But I like it this way … at least for now.
It remains to be seen how others will react – and how the major social networking platforms will accomodate users’ desires to have move offline relationships online, in all their complexity. Data and relationship portability across social networks would have an interesting effect here as well.
Simplicity – and laziness – argues for a single solution.
I saw this story on a Hollywood news site earlier today. It’s basically an article dissing Twitter for not being as big or effective a marketing vehicle as some have cracked it up to be:
Why was everyone in the movie business so excited about Twitter? Probably because of its potential, more than anything. The speed and the scale of word-of-mouth on Twitter seemed to manifest a terrifyingly powerful tool, one in which Hollywood was unprepared for.
The actual reality has been something less.
Surveying 1,500 moviegoers last September, research firm OTX found that as a source for word-of-mouth about films, Twitter actually lagged far behind rival social-streaming platforms such as Facebook and MySpace, as well as just basic interaction with family, friends and co-workers.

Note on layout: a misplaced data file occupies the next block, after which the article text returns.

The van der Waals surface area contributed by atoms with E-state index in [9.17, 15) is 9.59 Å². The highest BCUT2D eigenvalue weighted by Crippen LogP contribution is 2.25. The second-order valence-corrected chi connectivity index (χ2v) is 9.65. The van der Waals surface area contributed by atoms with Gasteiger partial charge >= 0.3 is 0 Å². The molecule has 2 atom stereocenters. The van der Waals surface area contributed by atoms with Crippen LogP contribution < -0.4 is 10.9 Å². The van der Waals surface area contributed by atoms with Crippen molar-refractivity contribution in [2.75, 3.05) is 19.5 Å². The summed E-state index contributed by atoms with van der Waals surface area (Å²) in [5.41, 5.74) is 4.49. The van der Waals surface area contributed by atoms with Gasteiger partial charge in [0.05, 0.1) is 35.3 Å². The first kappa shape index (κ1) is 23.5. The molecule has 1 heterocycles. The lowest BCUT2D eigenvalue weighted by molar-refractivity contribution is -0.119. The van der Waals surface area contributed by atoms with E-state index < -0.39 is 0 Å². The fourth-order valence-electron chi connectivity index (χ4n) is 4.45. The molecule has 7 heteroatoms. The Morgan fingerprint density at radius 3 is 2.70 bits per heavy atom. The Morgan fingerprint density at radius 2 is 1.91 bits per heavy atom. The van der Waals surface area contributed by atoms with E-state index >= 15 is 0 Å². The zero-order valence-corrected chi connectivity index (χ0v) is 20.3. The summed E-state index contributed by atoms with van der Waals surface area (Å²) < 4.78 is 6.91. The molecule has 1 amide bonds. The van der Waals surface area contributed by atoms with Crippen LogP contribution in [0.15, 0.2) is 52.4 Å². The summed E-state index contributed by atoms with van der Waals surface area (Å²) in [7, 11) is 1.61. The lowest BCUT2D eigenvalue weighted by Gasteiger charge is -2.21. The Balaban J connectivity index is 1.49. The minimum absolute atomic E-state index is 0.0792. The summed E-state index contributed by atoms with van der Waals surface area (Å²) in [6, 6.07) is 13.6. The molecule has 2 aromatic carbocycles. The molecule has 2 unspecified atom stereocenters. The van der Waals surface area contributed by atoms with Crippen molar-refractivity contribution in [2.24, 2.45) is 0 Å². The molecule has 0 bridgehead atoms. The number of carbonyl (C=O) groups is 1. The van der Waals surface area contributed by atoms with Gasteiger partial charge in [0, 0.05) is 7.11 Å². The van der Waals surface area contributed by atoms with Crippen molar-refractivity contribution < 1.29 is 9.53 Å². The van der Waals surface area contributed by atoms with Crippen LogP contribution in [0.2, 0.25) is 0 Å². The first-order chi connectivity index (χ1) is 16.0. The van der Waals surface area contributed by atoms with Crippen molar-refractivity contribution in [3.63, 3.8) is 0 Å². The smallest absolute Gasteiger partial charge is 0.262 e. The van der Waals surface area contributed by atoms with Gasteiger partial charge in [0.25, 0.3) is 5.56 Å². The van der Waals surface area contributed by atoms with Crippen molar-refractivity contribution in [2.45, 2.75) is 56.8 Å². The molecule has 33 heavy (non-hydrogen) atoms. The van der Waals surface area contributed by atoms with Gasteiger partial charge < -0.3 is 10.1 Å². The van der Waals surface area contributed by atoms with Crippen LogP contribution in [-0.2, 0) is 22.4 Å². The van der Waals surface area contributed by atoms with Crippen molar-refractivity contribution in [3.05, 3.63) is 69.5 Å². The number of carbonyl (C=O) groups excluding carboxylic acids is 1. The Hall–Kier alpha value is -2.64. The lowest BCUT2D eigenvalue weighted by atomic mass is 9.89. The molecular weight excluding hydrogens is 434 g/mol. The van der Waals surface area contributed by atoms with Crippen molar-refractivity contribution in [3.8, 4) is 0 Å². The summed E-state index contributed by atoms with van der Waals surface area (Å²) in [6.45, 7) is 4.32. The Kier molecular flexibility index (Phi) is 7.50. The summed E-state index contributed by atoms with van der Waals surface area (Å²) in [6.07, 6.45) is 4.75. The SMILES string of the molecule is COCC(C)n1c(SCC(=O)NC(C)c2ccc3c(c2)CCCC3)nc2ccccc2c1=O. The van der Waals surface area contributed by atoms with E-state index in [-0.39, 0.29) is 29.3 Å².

But the article misses the point. Right now, and for all of its life to date, Twitter has not been the biggest social network, or social news network, or news sharing space … whatever you want to call it.
But Twitter has two things going for it:
You saw it first here
Twitter is where news breaks … it’s always on Twitter first, before it’s on any other social network, or most news sites.
Reach is more than size
How many people you reach is much more important than the simple size your network. If you’re connected with just 5 people, but each of them re-tweets your messages to 500 more … you have a lot of reach. Because of this viral nature that is fundamentally different than Facebook or MySpace … Twitter users have far more potential (and in many cases actual) reach.
The potentially confusing thing is that a large art of that reach is actually on Facebook, MySpace, and other social platforms … because many Twitter users will allow their updates to flow through the internet to all their other online accounts. I personally get far more comments on Facebook on my Twitter postings than I do on Twitter … so anyone who heard of something from me probably heard it “on Facebook,” even though it was originally posted on Twitter.
So while I’m not trying to be a Twitter apologist or fanboy … there are some significant factors to consider when estimating the value of interacting in the various forms of social media.
Whoever knows what your interests are right now and can package them up for advertisers has the chance to make a lot of money. Of course, Google does this right now every time you declare your interests in a search box and it offers up matching ads on the side of results. But Facebook and Twitter are trying to capitalize on the shift from search to sharing. Your interests are expressed by what you follow and react to “like,” “retweet,” etc., not only what you explicitly seek out through search.